2018-11-22

Child Discipline: Part Four


Note: This post is part of a series I’m writing on Child Discipline.



Part Four – Because Rules Are Reasonable And Universally Beneficial, We All Follow the Rules
We’ve all seen those parents who are constantly staring down into their smart phones on the one hand, and constantly pleading with their children to go outside and play on the other hand. It is not controversial to suggest that children learn their behaviors by observing their parents. If you don’t live the rules to which you hold your children, you can pretty much give up on having your children follow the rules. This seems easy enough, but in practice this gets a bit tricky.

Consider the following recent example from my household. The other day, we received two early Christmas packages in the mail. Since the packages were couriered, I couldn’t tell what they were or who they came from without opening them. I opened one of the boxes, realized that it was a Christmas present, and immediately set the box aside to wait for Christmas. My daughter’s present was in the second box. When she saw the two boxes, she asked me what they were, and I told her honestly that they were Christmas presents. She asked me if she could open hers, and I said not yet, that she had to wait until Christmas. She immediately pointed out the contradiction: “But you opened your package!”

Pause here and reflect. This is the sort of situation that defines what morality is for your child. You can give an expedient answer, and such an answer will either avoid the question of what the rule is or cause the child to notice that you, the parent, operate under a different sort of rule than she does. Or you can give a more reflective answer that will help the child understand that we must all follow the same set of rules.

In my case, I explained to my daughter that I didn’t know that they were Christmas presents until I opened the box, and that once I knew, I set the packages aside until Christmas. I told her that I had to wait for what was in my box, just as she has to wait for what was in her box. I made a conscious effort to define the situation in terms of universal rules. I’m not asking her to do anything that I’m not asking of myself. It’s important that she understand this, because it helps universalize the rules.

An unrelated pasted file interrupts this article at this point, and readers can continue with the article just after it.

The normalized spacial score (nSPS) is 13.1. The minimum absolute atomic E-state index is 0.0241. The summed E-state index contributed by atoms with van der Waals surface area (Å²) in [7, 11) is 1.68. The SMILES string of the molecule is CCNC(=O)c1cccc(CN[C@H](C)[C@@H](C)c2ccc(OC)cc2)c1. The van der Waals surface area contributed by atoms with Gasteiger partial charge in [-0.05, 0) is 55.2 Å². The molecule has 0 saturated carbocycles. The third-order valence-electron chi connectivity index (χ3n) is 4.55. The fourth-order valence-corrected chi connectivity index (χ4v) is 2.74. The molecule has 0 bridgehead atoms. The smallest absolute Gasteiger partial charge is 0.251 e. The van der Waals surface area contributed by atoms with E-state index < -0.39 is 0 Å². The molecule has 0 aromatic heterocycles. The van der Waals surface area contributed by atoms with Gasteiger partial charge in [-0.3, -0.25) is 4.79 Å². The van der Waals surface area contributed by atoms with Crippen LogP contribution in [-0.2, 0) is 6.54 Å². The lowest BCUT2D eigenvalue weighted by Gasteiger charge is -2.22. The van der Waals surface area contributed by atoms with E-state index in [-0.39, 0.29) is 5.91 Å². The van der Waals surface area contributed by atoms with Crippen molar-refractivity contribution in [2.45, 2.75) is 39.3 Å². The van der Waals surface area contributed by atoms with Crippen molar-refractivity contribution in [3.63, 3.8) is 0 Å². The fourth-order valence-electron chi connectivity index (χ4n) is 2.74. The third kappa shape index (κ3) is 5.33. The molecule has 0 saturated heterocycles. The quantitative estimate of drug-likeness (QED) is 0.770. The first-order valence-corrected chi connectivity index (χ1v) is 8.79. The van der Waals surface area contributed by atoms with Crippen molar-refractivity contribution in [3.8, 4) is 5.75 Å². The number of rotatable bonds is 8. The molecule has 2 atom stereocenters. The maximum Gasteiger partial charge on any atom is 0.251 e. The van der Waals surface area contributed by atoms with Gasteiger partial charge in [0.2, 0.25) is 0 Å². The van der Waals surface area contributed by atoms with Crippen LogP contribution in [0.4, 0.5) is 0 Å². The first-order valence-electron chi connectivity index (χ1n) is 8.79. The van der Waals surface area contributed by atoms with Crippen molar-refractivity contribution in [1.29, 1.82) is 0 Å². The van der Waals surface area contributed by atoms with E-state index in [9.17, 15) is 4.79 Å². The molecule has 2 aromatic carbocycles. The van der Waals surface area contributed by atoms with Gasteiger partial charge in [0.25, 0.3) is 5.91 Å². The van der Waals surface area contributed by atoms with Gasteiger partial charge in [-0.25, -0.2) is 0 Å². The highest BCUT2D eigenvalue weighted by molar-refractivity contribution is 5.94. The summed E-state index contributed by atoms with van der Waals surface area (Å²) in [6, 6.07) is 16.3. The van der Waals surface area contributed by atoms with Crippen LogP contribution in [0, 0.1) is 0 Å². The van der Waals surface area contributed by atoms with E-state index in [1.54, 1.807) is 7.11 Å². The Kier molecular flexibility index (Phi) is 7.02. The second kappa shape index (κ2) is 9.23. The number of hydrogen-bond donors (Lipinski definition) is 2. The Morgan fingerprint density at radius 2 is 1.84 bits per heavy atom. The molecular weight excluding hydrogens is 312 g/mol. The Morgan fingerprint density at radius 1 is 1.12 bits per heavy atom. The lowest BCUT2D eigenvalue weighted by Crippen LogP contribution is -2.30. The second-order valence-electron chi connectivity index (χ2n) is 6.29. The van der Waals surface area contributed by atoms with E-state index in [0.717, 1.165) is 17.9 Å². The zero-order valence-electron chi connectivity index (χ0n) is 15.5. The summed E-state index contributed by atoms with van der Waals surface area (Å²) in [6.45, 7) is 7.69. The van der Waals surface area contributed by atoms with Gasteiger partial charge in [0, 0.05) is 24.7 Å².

This also has a flip-side: Occasionally we parents must reverse our own behavior when our children spot us breaking rules that apply to them. One such situation that often arises in our household is the fact that we cannot have treats, snack foods, or desserts unless we eat our vegetables. It’s obvious why a child must be held to such a rule, but it is quite common for adults to, say, skip breakfast in the morning to hurry out the door, and then avail themselves of the doughnuts laid out at work. You’re violating the rules! Sometimes, our children catch us doing so. My wife sometimes skips dinner if she has a heavy lunch; then, as my daughter and I eat our dinner together, my wife might wander over to the cupboard to munch on a few chips or something. There’s really nothing wrong with that, except that when my daughter sees this, she is more inclined to stop eating her proper, square meal, and say, “Mommy, can I have some chips?” Mommy says no, of course, and tells her to eat her dinner. Now we have a contradiction. If Mommy can skip dinner and just eat chips, why can’t daughter stop eating her vegetables and take the chips instead?

Unfortunately, in such a situation, my wife must give up her chips. The rules are too important to hand-wave away for a handful of chips. The same thing happens to me when I’m busily practicing my guitar in my music room, and my daughter wanders in, asking if she can try playing the guitar, or if she can play on the piano that’s in the same room. I can’t very well tell her no, just because I’m busy practicing. That’s not fair, that’s not a universal rule. That would tell her that might makes right. Instead, I have to acknowledge that if I can play music now, then so can she. And so I let her. The universality of the rules trumps my practice regimen, much to my chagrin. But such is my commitment to my disciplinary philosophy.

And my daughter is better for it. She knows she can expect to be held to the same rules that her parents are held to. She also knows that if she has to follow a rule, she can hold her parents to the same standard. The standard exists outside of any one of us, they are family rules. She can trust that they are applied equally and fairly. 

And that brings me to what I'll discuss in the next section.